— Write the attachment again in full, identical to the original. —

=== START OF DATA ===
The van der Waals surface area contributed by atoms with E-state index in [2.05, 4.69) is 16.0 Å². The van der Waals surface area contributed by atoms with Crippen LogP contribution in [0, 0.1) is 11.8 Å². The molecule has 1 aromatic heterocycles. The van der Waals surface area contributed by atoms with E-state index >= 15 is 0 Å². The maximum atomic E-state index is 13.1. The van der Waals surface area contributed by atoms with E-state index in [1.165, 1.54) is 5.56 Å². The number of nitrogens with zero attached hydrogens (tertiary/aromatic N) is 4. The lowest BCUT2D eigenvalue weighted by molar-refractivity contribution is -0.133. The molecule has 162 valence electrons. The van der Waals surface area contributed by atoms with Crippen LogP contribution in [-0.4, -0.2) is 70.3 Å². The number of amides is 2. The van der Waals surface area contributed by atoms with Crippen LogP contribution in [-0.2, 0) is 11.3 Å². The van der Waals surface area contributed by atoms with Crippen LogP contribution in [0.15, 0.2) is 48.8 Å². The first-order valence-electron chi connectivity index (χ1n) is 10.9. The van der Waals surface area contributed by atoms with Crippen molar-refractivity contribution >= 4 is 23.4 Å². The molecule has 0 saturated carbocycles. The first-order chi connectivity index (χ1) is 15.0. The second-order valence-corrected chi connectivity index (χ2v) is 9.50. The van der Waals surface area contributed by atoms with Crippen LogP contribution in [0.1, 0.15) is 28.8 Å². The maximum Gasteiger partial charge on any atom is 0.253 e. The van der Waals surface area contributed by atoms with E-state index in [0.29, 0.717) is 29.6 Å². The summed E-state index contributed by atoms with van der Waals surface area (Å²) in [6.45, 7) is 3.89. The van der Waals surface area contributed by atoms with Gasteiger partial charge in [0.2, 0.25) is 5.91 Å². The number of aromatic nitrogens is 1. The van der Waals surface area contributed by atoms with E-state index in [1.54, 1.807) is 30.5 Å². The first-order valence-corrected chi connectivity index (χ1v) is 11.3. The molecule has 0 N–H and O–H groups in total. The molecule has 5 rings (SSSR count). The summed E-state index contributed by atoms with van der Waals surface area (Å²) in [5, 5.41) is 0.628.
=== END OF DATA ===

The van der Waals surface area contributed by atoms with E-state index in [2.05, 4.69) is 16.0 Å². The van der Waals surface area contributed by atoms with Crippen LogP contribution in [0, 0.1) is 11.8 Å². The molecule has 1 aromatic heterocycles. The van der Waals surface area contributed by atoms with E-state index >= 15 is 0 Å². The maximum atomic E-state index is 13.1. The van der Waals surface area contributed by atoms with E-state index in [1.165, 1.54) is 5.56 Å². The number of nitrogens with zero attached hydrogens (tertiary/aromatic N) is 4. The lowest BCUT2D eigenvalue weighted by molar-refractivity contribution is -0.133. The molecule has 162 valence electrons. The van der Waals surface area contributed by atoms with Crippen LogP contribution in [-0.4, -0.2) is 70.3 Å². The number of amides is 2. The van der Waals surface area contributed by atoms with Crippen LogP contribution in [-0.2, 0) is 11.3 Å². The van der Waals surface area contributed by atoms with Crippen LogP contribution in [0.15, 0.2) is 48.8 Å². The first-order valence-electron chi connectivity index (χ1n) is 10.9. The van der Waals surface area contributed by atoms with Crippen molar-refractivity contribution >= 4 is 23.4 Å². The molecule has 0 saturated carbocycles. The first-order chi connectivity index (χ1) is 15.0. The second-order valence-corrected chi connectivity index (χ2v) is 9.50. The van der Waals surface area contributed by atoms with Crippen LogP contribution in [0.1, 0.15) is 28.8 Å². The maximum Gasteiger partial charge on any atom is 0.253 e. The van der Waals surface area contributed by atoms with E-state index in [0.29, 0.717) is 29.6 Å². The summed E-state index contributed by atoms with van der Waals surface area (Å²) in [6.45, 7) is 3.89. The van der Waals surface area contributed by atoms with Gasteiger partial charge in [0.2, 0.25) is 5.91 Å². The number of aromatic nitrogens is 1. The van der Waals surface area contributed by atoms with E-state index in [1.54, 1.807) is 30.5 Å². The first-order valence-corrected chi connectivity index (χ1v) is 11.3. The molecule has 0 N–H and O–H groups in total. The molecule has 5 rings (SSSR count). The summed E-state index contributed by atoms with van der Waals surface area (Å²) in [5, 5.41) is 0.628.